SKU 765085

Rapitala Chardonnay Grand Cru 2013

Rapitala - Sicily - Italy
12 Bottle
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Additional Information on Rapitala Chardonnay Grand Cru 2013

Winery: Rapitala

Varietal: Chardonnay

There are few white wine grape varietals as famous or widely appreciated as the Chardonnay, and with good reason. This highly flexible and adaptable grape quickly became a favorite of wineries due to its fairly neutral character. This neutrality allows the wineries to really show off what they are capable of doing, by allowing features of their terroir or aging process to come forward in the bottle. As well as this, most high quality wineries which produce Chardonnay wines take great efforts to induce what is known as malolactic fermentation, which is the conversion of tart malic acids in the grapes to creamy, buttery lactic acids associated with fine Chardonnay. Whilst the popularity of Chardonnay wines has fluctuated quite a considerable amount over the past few decades, it seems the grape varietal allows enough experimentation and versatility for it always to make a successful comeback.

Region: Sicily

There are few wine regions in the world with such an ideal terroir and climate for viticulture as that found on Sicily. This Italian island has been an important center for wine production for several thousand years, with experts claiming that the ancient Greeks were the first to bring wine-making techniques to the island. The almost year-round sunshine and rich, fertile volcanic soil of Sicily makes the vintner's jobs very easy, and grapevines thrive and flourish more or less everywhere on the island. Sicily is widely renowned for its excellent sweet dessert wines, and for fortified wines such as Marsala, yet the popularity of their dry red and white produce is ever rising, thanks to their drinkability and fantastic fruit flavors which really manage to put across the sunny, almost tropical nature of the island they are grown on.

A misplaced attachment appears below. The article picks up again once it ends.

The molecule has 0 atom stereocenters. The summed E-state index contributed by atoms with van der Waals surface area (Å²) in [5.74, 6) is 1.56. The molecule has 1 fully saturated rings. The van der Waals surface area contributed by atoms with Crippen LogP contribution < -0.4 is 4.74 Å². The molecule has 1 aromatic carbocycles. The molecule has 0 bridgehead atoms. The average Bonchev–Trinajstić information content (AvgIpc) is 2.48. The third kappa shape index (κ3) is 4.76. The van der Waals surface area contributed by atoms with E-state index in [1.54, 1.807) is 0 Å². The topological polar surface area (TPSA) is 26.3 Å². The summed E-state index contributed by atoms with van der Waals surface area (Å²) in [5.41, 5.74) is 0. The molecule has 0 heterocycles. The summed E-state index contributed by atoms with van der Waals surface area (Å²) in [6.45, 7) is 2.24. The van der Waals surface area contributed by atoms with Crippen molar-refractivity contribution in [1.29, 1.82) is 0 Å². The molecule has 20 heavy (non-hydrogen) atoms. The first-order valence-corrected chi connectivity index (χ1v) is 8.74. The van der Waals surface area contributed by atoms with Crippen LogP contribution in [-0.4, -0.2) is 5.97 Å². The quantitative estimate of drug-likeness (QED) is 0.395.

Country: Italy

There are few countries in the world with a viticultural history as long or as illustrious as that claimed by Italy. Grapes were first being grown and cultivated on Italian soil several thousand years ago by the Greeks and the Pheonicians, who named Italy 'Oenotria' – the land of wines – so impressed were they with the climate and the suitability of the soil for wine production. Of course, it was the rise of the Roman Empire which had the most lasting influence on wine production in Italy, and their influence can still be felt today, as much of the riches of the empire came about through their enthusiasm for producing wines and exporting it to neighbouring countries. Since those times, a vast amount of Italian land has remained primarily for vine cultivation, and thousands of wineries can be found throughout the entire length and breadth of this beautiful country, drenched in Mediterranean sunshine and benefiting from the excellent fertile soils found there. Italy remains very much a 'land of wines', and one could not imagine this country, its landscape and culture, without it.